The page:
38. Department of Medicine, University of Mississippi Medical Center, Jackson, MS, USA

    • Adolfo Correa
    •  & Solomon Musani
  39. Department of Physiology and Biophysics, University of Mississippi Medical Center, Jackson, MS, USA

    • James G. Wilson
  40. Department of Genetics, University of North Carolina, Chapel Hill, NC, USA

    • Leslie A. Lange
  41. Department of Genomic Sciences, University of Washington, Seattle, WA, USA

    • Joshua Akey
    • , Wenqing Fu
    •  & Deborah Nickerson
  42. Department of Pediatrics, University of Washington, Seattle, WA, USA

    • Michael Bamshad
    •  & Jessica Chong
  43. University of Washington, Seattle, WA, USA

    • Alexander Reiner
  44. Department of Medicine, Vanderbilt University, Nashville, TN, USA

    • Tina Hartert
    •  & Lorraine B. Ware
  45. Department of Pathology, Microbiology and Immunology, Vanderbilt University, Nashville, USA

    • Lorraine B. Ware
  46. Center for Human Genomics and Personalized Medicine, Wake Forest School of Medicine, Winston-Salem, NC, USA

    • Eugene Bleecker
    • , Deborah Meyers
    •  & Victor E. Ortega
  47. Genetics and Epidemiology of Asthma in Barbados, The University of the West Indies, Jamaica

    • Pissamai Maul
    •  & Trevor Maul
  48. Faculty of Medical Sciences Cave Hill Campus, The University of the West Indies, Jamaica

    • Harold Watson
  49. Queen Elizabeth Hospital, Queen Elizabeth Hospital, The University of the West Indies, Jamaica

    • Harold Watson
  50. Immunology Service, Universidade Federal da Bahia, Salvador, BA, Brazil

    • Maria Ilma Araujo
  51. Laboratório de Patologia Experimental, Centro de Pesquisas Gonçalo Moniz, Salvador, BA, Brazil

    • Ricardo Riccio Oliveira
  52. Institute for Immunological Research, Universidad de Cartagena, Cartagena, Colombia

    • Luis Caraballo
    • , Beatriz Martinez
    •  & Catherine Meza
  53. Instituto de Investigaciones Immunologicas, Universidad de Cartagena, Cartagena, Colombia

    • Javier Marrugo
  54. Faculty of Medicine, Universidad Nacional Autonoma de Honduras en el Valle de Sula, San Pedro Sula, Honduras

    • Gerardo Ayestas
    • , Allan Saenz
    •  & Gloria Varela
  55. Facultad de Medicina, Universidad Catolica de Honduras, San Pedro Sula, Honduras

    • Edwin Francisco Herrera-Paz
    • , Pamela Landaverde-Torres
    • , Said Omar Leiva Erazo
    • , Rosella Martinez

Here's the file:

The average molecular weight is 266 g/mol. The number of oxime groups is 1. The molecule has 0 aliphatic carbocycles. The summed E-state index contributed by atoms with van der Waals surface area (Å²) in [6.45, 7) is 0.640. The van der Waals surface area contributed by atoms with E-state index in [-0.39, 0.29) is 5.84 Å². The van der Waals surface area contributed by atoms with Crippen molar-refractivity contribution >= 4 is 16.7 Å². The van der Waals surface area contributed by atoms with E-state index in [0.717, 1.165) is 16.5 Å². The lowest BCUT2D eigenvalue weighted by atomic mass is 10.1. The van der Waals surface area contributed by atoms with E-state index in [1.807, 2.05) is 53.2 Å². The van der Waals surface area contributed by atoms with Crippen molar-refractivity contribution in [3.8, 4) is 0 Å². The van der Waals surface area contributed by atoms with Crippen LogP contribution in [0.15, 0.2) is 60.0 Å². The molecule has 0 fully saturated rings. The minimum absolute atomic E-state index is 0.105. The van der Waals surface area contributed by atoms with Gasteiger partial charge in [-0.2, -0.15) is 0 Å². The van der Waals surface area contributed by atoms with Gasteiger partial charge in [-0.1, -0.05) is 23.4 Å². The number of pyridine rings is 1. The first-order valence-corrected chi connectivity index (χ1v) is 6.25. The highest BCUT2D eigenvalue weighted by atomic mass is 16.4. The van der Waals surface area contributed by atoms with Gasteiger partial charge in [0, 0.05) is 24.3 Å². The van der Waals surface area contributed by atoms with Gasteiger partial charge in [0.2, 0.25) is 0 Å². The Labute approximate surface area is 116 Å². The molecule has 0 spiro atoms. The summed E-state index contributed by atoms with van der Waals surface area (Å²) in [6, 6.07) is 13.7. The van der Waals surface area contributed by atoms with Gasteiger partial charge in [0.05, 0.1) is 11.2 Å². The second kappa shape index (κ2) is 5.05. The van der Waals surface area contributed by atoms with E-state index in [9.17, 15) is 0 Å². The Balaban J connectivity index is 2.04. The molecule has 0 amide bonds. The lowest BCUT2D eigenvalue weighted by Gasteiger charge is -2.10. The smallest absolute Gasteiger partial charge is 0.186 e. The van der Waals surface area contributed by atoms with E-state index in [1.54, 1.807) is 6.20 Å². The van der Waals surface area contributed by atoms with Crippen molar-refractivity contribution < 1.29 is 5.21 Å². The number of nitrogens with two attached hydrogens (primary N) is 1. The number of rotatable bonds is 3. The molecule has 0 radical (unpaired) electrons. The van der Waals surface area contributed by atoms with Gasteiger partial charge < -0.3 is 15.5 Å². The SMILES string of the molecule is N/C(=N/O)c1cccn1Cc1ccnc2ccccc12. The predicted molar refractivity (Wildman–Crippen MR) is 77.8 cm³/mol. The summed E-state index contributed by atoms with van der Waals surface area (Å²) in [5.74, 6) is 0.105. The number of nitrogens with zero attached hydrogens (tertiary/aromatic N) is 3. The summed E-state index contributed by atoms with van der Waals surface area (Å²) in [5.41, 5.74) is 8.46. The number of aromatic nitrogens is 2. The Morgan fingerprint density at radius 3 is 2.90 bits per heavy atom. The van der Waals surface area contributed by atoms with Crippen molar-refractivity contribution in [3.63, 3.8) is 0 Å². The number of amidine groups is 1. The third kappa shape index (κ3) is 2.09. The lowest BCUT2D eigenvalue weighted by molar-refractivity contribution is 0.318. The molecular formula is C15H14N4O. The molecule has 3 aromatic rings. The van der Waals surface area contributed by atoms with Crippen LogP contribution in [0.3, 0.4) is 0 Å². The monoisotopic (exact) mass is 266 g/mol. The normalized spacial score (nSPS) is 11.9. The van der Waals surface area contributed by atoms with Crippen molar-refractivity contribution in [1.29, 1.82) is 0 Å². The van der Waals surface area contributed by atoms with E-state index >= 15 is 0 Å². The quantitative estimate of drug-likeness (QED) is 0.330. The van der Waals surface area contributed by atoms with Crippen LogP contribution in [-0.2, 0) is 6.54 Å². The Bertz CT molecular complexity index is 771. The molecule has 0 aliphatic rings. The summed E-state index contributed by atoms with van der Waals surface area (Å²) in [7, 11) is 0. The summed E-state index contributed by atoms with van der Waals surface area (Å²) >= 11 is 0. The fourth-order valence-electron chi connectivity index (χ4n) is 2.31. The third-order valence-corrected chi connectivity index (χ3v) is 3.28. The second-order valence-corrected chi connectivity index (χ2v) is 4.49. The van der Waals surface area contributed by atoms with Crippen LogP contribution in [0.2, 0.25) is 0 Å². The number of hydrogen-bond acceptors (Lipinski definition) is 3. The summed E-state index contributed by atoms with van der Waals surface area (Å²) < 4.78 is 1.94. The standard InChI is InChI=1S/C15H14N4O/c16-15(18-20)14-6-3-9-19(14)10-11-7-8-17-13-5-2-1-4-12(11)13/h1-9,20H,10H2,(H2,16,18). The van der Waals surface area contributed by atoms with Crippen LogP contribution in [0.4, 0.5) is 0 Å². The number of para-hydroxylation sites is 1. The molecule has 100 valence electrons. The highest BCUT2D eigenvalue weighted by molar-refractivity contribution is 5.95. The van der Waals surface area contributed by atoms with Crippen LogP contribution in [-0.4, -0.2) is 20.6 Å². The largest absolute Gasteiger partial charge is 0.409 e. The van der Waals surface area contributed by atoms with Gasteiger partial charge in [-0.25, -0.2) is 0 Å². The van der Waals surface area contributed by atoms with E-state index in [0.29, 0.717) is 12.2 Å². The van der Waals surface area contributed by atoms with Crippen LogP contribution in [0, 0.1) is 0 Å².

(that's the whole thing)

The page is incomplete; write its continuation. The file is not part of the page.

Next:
• , Luis F. Mayorga
    •  & Hector Ramos
  56. Centro de Neumologia y Alergias, San Pedro Sula, Honduras

    • Edwin Francisco Herrera-Paz
    • , Alvaro Mayorga
    •  & Delmy-Aracely Mejia-Mejia
  57. Faculty of Medicine, Centro Medico de la Familia, San Pedro Sula, Honduras

    • Edwin Francisco Herrera-Paz
    • , Delmy-Aracely Mejia-Mejia
    •  & Olga Marina Vasquez
  58. Tropical Medicine Research Institute, The University of the West Indies, Jamaica

    • Trevor Ferguson
    • , Jennifer Knight-Madden
    •  & Rainford J. Wilks
  59. Department of Child Health, The University of the West Indies,. Jamaica

    • Maureen Samms-Vaughan
  60. Centre de Recherches Médicales de Lambaréné, Libreville, Gabon

    • Akim Adegnika
    •  & Ulysse Ateba-Ngoa
  61. Institut für Tropenmedizin, Universität Tübingen, Germany

    • Akim Adegnika
    •  & Ulysse Ateba-Ngoa
  62. Department of Parasitology, Leiden University Medical Center, Netherlands

    • Akim Adegnika
    • , Ulysse Ateba-Ngoa
    •  & Maria Yazdanbakhsh


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H.R.J. designed and performed experiments, analyzed data and wrote the manuscript. J.G., Y.J.H., Z.S.Q., R.A.M., T.H.B. and K.C.B. conceived the experiment and critically reviewed the manuscript. M.H., D.B., R.G. and C.L. provided technical assistance. P.A.G. and A.L. provided HLA expertise. T.O., G.A., E.K., G.W., C.G. and C.B. performed experiments, generated figures and assisted with the writing and review of the manuscript. CAAPA Consortium assisted in final interpretation of results and final manuscript preparation.

Competing interests

Mark Hansen, Rob Genuario, Dave Bullis and Cindy Lawley are (or were) Illumina employees.

Corresponding author

Correspondence to Kathleen C. Barnes.